Do you plot out your stories or just make it up as you go?
Oh heavens, a little of both, actually. Since I write some fairly hardcore mysteries, you pretty much got to do a LITTLE plotting, just to make sure you get your clues in the right places, and they point in the right direction. But my general inclination is to pants it.
Do you listen to music while you write and if so, what do you listen to?
I used to. There were a couple of cable stations on TV that would play the local National Public Radio stations, and I’d listen to that, because it was largely classical or jazz. Then they took those off, and I find playing stuff on my laptop slows it down too much. If I do, it has to be something that is purely instrumental, otherwise I get distracted, singing along.
Which of your characters would you most like to meet in person? Which character of another author would you want to meet?
I think I’d really love to meet Sherlock Holmes. We might not get along very well, but it would be interesting!
Which of your stories/books/works do you consider the best?
Now, now. That’s like asking a parent which child is their favorite.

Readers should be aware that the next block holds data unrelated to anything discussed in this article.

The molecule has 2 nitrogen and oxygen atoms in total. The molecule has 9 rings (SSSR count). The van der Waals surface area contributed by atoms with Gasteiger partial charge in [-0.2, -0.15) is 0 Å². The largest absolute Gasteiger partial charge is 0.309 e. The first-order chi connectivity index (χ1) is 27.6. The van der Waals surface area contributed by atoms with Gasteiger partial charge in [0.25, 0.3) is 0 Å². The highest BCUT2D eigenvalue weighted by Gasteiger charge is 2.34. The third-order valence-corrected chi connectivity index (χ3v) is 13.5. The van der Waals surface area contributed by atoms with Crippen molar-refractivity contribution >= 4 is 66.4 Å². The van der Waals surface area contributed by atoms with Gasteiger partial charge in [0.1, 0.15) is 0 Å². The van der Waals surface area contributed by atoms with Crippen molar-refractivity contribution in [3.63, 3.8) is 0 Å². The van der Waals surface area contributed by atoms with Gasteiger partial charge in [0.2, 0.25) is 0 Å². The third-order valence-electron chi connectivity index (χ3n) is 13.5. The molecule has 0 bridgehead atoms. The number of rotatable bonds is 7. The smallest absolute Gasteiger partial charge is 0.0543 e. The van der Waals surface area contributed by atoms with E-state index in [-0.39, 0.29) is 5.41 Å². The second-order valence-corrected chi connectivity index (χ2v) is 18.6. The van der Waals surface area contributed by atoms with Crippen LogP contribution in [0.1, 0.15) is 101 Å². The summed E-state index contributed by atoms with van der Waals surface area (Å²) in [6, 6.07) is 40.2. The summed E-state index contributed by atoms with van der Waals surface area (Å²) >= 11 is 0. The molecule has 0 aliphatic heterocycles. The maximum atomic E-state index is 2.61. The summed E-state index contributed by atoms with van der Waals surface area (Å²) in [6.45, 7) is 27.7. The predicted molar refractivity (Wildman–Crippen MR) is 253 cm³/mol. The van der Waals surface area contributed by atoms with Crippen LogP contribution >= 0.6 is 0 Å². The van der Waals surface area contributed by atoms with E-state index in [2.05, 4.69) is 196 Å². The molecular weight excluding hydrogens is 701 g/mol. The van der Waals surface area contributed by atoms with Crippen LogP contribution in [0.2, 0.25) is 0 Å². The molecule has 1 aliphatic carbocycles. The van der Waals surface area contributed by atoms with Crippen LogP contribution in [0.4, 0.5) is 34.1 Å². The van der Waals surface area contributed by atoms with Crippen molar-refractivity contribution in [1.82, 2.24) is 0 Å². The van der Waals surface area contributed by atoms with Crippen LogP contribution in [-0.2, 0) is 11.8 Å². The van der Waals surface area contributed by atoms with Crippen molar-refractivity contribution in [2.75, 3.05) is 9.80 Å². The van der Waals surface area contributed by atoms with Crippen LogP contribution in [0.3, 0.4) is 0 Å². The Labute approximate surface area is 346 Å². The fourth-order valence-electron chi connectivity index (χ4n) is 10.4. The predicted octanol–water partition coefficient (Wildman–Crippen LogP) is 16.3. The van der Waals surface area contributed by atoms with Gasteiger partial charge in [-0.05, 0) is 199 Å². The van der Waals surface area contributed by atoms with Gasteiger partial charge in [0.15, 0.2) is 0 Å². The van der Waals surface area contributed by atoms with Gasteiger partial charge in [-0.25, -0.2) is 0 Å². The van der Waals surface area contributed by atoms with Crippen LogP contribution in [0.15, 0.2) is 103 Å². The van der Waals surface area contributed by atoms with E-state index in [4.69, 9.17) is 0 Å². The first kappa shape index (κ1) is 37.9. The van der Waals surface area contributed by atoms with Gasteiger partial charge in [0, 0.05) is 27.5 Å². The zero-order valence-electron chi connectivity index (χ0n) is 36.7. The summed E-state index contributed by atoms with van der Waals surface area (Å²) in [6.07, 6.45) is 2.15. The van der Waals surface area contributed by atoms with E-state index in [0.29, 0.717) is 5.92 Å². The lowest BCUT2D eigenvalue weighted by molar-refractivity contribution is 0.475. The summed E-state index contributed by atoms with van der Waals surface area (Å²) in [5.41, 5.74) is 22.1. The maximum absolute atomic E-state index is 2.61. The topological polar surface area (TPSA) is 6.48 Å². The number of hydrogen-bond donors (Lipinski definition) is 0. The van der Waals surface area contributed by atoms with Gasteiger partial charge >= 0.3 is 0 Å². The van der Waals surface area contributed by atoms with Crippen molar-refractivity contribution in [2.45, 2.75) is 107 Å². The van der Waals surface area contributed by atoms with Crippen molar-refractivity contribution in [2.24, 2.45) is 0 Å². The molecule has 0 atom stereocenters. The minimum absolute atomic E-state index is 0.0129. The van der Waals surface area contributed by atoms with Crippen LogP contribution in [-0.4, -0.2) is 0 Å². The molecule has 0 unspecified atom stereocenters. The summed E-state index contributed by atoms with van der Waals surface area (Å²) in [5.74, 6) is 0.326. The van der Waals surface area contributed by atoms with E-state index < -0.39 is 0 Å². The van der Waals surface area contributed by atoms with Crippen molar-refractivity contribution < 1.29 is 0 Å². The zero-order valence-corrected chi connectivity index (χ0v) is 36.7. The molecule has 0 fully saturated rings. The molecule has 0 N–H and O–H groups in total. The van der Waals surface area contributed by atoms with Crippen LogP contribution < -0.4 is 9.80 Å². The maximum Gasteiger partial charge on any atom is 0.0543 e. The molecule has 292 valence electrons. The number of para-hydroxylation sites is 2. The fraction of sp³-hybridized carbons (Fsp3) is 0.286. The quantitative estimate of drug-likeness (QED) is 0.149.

How much do you write each day/week?
It varies. Depends on how much inspiration I have, and how much energy. My physical condition is a huge factor. If I’m sick or worn out, I haven’t the energy to create. When I’m in peak condition, with some real inspiration on, 5000 words a day is not unreasonable. The last couple-three years have been rough for me medically, though, so I’ve slowed down a bit.
What is your latest project/release?
That would be Sherlock Holmes and the Mummy’s Curse, book 1 of the Gentleman Aegis series. It’s a prequel series to my Displaced Detective series, about the adventures of “my” alternate-universe version of Sherlock Holmes, only it’s set long before he transitions to the modern day in our universe.